[14] This assumes an NDA application where clinical data is required ($3,242,026 fee) and the standard 510(k) application fee ($19,870).

[15] FDA, Draft Interim Guidance Document for Waivers of and Reductions in User Fees (1993), available at https://fda.report/media/80853/Attachment-G--Draft-Interim-Guidance-for-Waivers-of-and-Reductions-in-User-Fees.pdf.

[16] Id. (“FDA expects to evaluate a person's or entity's request for a fee waiver or reduction under the public health or innovation sections based on the annual revenues of the entity and its affiliates.”).

[17] See id. &FDA, Prescription Drug User Fee Act Waivers, Reductions, and Refunds for Drug and Biological Products: Guidance for Industry (2019), available at https://www.fda.gov/media/131797/download (“The limited financial resources of an applicant and its affiliates are an important indicator of whether user fees are a barrier to innovation or a waiver or reduction is necessary to protect the public health.”).

[18] This $20 million threshold is used by FDA in assessing whether an applicant and its affiliates have “limited resources” for purposes of evaluating a request for a user fee waiver or reduction (an applicant with $20 million or more in financial resources, including the financial resources of affiliates, generally will not be considered to have limited resources for user fee purposes). FDA, Prescription Drug User Fee Act Waivers, Reductions, and Refunds for Drug and Biological Products: Guidance for Industry (2019), available at https://www.fda.gov/media/131797/download.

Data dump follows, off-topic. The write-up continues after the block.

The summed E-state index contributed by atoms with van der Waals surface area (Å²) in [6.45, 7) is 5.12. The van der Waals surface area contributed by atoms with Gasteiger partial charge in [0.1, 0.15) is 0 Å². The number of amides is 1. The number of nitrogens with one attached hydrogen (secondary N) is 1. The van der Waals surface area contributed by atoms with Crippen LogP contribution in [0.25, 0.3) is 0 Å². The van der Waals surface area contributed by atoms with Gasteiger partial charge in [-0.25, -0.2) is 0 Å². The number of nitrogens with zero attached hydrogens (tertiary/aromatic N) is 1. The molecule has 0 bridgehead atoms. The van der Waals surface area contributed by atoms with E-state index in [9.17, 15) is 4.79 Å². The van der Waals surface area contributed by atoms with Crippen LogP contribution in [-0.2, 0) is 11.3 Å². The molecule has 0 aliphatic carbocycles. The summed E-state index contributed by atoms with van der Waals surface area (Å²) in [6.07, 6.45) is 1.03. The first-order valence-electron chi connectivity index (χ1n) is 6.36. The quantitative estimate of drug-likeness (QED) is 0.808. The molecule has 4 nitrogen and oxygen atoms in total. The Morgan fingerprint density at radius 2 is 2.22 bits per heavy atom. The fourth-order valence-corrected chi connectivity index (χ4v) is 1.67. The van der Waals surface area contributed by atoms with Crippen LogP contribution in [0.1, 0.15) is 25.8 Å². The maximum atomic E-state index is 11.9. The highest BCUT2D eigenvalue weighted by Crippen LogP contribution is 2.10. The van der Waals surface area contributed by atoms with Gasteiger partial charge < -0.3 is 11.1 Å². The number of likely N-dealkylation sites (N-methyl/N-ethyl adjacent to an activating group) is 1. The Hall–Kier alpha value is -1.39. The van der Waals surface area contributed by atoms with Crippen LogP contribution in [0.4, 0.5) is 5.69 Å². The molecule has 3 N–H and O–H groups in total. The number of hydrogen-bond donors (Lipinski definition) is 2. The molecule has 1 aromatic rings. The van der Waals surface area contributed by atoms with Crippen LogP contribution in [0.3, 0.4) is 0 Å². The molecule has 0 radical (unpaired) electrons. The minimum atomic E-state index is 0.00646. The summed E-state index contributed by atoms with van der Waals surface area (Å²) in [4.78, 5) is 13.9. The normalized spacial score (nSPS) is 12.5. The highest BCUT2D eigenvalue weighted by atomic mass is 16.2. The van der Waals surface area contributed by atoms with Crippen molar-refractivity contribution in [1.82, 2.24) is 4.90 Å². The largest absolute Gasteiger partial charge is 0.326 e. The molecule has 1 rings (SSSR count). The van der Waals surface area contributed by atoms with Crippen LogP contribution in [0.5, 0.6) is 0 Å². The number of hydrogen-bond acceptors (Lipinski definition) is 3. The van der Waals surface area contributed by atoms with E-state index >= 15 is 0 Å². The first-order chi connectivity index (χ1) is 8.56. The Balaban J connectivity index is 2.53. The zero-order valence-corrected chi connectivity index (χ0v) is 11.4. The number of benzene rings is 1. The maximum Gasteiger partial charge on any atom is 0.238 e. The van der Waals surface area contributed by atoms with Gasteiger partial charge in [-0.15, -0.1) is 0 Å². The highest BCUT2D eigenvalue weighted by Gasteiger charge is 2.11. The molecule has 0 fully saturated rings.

Jump to Page

Privacy Preference Center

When you visit any website, it may store or retrieve information on your browser, mostly in the form of cookies. This information might be about you, your preferences or your device and is mostly used to make the site work as you expect it to. The information does not usually directly identify you, but it can give you a more personalized web experience. Because we respect your right to privacy, you can choose not to allow some types of cookies. Click on the different category headings to find out more and change our default settings. However, blocking some types of cookies may impact your experience of the site and the services we are able to offer.

Strictly Necessary Cookies

These cookies are necessary for the website to function and cannot be switched off in our systems. They are usually only set in response to actions made by you which amount to a request for services, such as setting your privacy preferences, logging in or filling in forms. You can set your browser to block or alert you about these cookies, but some parts of the site will not then work. These cookies do not store any personally identifiable information.

Performance Cookies

These cookies allow us to count visits and traffic sources so we can measure and improve the performance of our site. They help us to know which pages are the most and least popular and see how visitors move around the site. All information these cookies collect is aggregated and therefore anonymous. If you do not allow these cookies we will not know when you have visited our site, and will not be able to monitor its performance.